Tag Archives: data privacy

IRS Reveals List of Dirty Dozen Tax Scams for 2020

Each year, the IRS publishes the “Dirty Dozen,” a list of tax scams most prevalent during that year’s tax season. This year, with COVID-19 pushing off the federal tax deadline to July 15, the IRS held off publishing the list until early July, and of course it’s loaded with COVID-19-related scams.

Whether you’ve filed for an extension, you’ve had your taxes filed for months or you’ve gotten them in just in time at the mid-July deadline, be on the lookout for the Dirty Dozen of 2020, which continues spreading for months after Tax Day.

1. Phishing: Fake emails or websites impersonate the IRS in an attempt to steal information about refunds or Economic Impact Payments (EIPs).

Protect yourself: The IRS will never initiate contact with taxpayers via email. Be extra wary of any websites and emails making heavy use of COVID-19 terms like stimulus, coronavirus and Economic Impact Payment.

2. Fake charities: Criminals exploit the fear and uncertainty surrounding the pandemic to set up bogus charities that rob innocent victims who believe they’re helping the unfortunate. The “charity” may even claim to be working on behalf of the IRS to help victims of the virus get their tax refunds.

Protect yourself: Charities with familiar-sounding names that aggressively market themselves are often bogus charities trying to make donors believe they represent the actual well-known organization. They will also refuse to provide an Employer Identification Number (EIN) when asked, and will not have a positive review on sites like Charity.org. Taxpayers can also search for legitimate charities using the IRS charity search tool.

3. Threatening impersonator phone calls: An alleged IRS agent threatens the victim with arrest, deportation or license revocation if taxes are not paid immediately by prepaid gift card or wire transfer.

Protect yourself: The IRS will never threaten a taxpayer or demand immediate payment over the phone. It also will not insist on being paid via gift card or wire transfer.

4. Social media scams: Scammers use information that can be found on social media platforms for a variety of scams, including the impersonation of the victim’s friend to get at the victims’ more private information. This ruse often ends in tax-related identity theft.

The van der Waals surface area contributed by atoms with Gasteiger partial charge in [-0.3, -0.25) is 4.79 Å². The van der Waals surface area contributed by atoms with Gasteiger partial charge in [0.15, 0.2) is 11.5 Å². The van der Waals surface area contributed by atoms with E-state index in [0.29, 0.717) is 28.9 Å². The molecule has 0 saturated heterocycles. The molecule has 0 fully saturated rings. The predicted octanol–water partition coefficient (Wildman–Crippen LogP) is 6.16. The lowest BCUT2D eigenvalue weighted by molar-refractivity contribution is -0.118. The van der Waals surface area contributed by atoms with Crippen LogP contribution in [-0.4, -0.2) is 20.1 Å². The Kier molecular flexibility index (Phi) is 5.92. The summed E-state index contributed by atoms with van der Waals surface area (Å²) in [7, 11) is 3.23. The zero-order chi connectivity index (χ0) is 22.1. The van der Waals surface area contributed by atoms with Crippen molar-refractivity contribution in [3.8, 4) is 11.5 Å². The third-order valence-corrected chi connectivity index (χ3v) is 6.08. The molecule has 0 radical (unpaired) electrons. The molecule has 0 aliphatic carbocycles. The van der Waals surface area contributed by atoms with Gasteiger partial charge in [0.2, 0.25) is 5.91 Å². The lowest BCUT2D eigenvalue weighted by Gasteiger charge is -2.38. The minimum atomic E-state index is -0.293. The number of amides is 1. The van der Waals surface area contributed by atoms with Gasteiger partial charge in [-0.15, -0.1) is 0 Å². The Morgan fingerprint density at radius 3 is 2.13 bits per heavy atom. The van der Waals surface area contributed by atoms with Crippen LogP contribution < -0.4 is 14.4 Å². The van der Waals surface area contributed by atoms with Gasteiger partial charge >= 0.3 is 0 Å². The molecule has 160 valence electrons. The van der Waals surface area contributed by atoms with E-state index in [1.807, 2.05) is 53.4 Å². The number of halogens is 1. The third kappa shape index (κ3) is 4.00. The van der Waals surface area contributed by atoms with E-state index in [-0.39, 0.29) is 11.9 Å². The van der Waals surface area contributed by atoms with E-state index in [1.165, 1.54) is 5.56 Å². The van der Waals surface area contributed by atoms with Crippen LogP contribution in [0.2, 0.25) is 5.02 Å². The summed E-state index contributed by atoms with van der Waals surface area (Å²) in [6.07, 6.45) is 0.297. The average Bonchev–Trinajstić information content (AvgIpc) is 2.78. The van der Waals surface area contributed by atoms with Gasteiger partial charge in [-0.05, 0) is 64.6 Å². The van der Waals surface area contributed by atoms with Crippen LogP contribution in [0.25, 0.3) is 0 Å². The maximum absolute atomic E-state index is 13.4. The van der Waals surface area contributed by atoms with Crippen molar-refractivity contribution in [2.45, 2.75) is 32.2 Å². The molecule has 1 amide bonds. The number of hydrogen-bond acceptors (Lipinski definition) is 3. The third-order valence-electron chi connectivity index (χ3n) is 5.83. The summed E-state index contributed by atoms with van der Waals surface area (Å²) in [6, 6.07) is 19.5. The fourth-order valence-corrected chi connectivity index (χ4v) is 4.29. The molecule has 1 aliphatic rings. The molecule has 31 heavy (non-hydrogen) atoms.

Protect yourself: The victim’s “friend” will claim to be in a compromised position and to urgently need the victim’s personal information. When contacted privately, though, the “friend” will have no knowledge of the interaction.

5. EIP or refund theft: Scammers steal taxpayers’ identities, file false tax returns in their names and pocket their refunds and their EIPs.

Protect yourself: Personal information should never be shared online with an unverified contact, even if the contact promises to assist in tax filing or receiving the EIP.

6. Senior fraud: Scammers, or long-term caregivers of the elderly, file tax returns on their behalf and then pocket the refunds and EIPs.

Protect yourself: Seniors should be wary of bogus emails, text messages and fake websites asking them to share their personal information.

7. Scams targeting non-English speakers: Scammers impersonate IRS agents and target non-English speakers, threatening jail time, deportation or revocation of the victim’s driver’s license if an immediate tax payment is not made. The victims have limited access to information and often fall for these scams.

Protect yourself: The IRS will not threaten taxpayers over the phone or insist upon immediate payment.

8. Unscrupulous return preparers: Alleged tax preparers will reach out to the victim and offer their services. Unfortunately, though, they will steal the victim’s personal information, file a tax return on their behalf and pocket the refund, or promise inflated refunds for a bigger fee.

Protect yourself: If a tax preparer is not willing to share their preparer Tax Identification Number (TIN), they are likely to be a scammer. Also, if the alleged preparer promises credits and deductions that sound too good to be true, they probably are.

9. Offer in Compromise scams: Bogus tax debt resolution companies make false claims about settling tax debts for “pennies on the dollar” through an Offer in Compromise (OIC) in exchange for a steep fee.

Protect yourself: An OIC that sounds outrageously attractive is likely bogus. Taxpayers can use the IRS’s OIC tool to see if they qualify for an authentic offer.

10. Fake payments with repayment demands: A scammer steals a taxpayer’s personal information, files a fake tax return on their behalf and has the refund deposited into the taxpayer’s checking account. The scammer then calls the victim impersonating the IRS and claiming the refund was mistakenly inflated, so the victim must return the extra funds via gift card or wire transfer. Of course, this money will go directly into the scammer’s pockets.

Protect yourself: Refund checks will never be deposited in a taxpayer’s account if they have not filed taxes. Also, the IRS does not demand payment by a specific method.

11. Payroll and HR scams: Scams target tax professionals, employers and taxpayers to steal W-2s and other tax information. They will then impersonate the employee and request to change their direct deposit information for their paychecks.